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Lua (pronounce LOO-ah) is a small, powerful, dynamically-typed scripting language. It can be embedded into applications through its C API (though other bindings are available) or scripts can be run with the standalone interpreter, much like Python or Perl. Lua is free software distributed under the MIT license.

Lua's syntax resembles that of several languages. At first sight it can look like JavaScript, and a little reminiscent of BASIC. When compiled, the Lua interpreter is as little as 150K, which is pretty small for such a powerful language.


Here is a classic "Hello world" in Lua:

print "Hello World!"

and a more practical, Rot13 function:

-- A function that returns the Rot13 encoded version of a string passed to it
function rot13 (s)
  local byte_a, byte_A = string.byte('a'), string.byte('A')
  s = string.gsub(s, "(%a)", function (c)   -- change each letter ...
        c = string.byte(c)
        local offset = (c >= 97) and byte_a or byte_A
        c = math.mod(c+13-offset, 26)
        return string.char(c + offset)
  return s

Lua doesn't strive to have a large, fully-featured API. It aims to be flexible, implementing all the things required in a normal application. Due to the flexibility of Lua, although the language is not object oriented as such, it is possible to use Lua 'tables' (an array-like data type) as objects, complete with properties and methods. With the addition of metatables it is also possible to add inheritance in several simple lines of code.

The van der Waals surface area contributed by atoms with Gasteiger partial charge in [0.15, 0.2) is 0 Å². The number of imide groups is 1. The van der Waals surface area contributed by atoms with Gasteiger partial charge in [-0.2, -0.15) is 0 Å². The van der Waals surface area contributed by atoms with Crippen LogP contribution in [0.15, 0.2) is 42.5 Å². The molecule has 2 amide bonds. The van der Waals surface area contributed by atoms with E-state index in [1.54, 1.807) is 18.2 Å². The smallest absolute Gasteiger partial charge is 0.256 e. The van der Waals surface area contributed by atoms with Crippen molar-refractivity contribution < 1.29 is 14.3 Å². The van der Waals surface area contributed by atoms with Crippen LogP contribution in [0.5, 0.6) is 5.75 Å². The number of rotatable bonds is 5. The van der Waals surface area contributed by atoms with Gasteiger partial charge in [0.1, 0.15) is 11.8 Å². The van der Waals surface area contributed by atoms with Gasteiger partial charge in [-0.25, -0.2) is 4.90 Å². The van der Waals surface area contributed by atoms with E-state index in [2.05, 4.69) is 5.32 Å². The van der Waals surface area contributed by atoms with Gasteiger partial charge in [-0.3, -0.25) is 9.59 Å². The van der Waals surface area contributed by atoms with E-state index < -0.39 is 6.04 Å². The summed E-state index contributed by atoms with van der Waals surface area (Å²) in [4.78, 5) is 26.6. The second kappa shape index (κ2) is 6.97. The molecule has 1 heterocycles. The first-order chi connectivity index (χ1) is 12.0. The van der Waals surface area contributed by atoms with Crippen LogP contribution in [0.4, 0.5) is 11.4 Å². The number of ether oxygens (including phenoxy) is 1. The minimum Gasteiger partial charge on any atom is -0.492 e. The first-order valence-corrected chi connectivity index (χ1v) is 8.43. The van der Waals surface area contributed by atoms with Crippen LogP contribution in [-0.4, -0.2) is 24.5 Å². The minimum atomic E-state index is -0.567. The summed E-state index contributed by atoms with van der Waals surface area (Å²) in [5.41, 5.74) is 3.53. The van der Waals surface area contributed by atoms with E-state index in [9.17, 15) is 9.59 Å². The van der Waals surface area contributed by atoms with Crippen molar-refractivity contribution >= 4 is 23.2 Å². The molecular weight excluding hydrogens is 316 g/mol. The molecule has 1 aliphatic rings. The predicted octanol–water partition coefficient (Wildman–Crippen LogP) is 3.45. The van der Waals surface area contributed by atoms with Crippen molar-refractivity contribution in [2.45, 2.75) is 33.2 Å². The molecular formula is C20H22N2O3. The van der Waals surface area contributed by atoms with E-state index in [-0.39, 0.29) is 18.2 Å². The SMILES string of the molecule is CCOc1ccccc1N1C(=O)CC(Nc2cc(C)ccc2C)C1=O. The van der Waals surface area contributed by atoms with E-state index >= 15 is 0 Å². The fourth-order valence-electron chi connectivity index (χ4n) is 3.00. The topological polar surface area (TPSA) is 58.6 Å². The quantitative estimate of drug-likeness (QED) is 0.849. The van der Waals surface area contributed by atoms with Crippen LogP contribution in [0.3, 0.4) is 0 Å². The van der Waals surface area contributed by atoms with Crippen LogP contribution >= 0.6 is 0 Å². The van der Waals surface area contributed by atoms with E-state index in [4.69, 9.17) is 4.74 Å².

Because Lua itself is written in clean C, it is portable to any platform for which there is a C compiler.


  • Small interpreter
  • Portable
  • Powerful syntax
  • Ability to compile scripts to bytecode
  • Open-source license

  • Lexical scoping
  • Dynamically typed (Types: number, string, table, boolean, function, userdata, thread, nil)
  • Functions are first-class values
  • Proper tail-calls (allowing theoretically infinite function recursion depth)
  • Anonymous functions
  • Closures
  • Tables (an implementations of associative arrays)

See also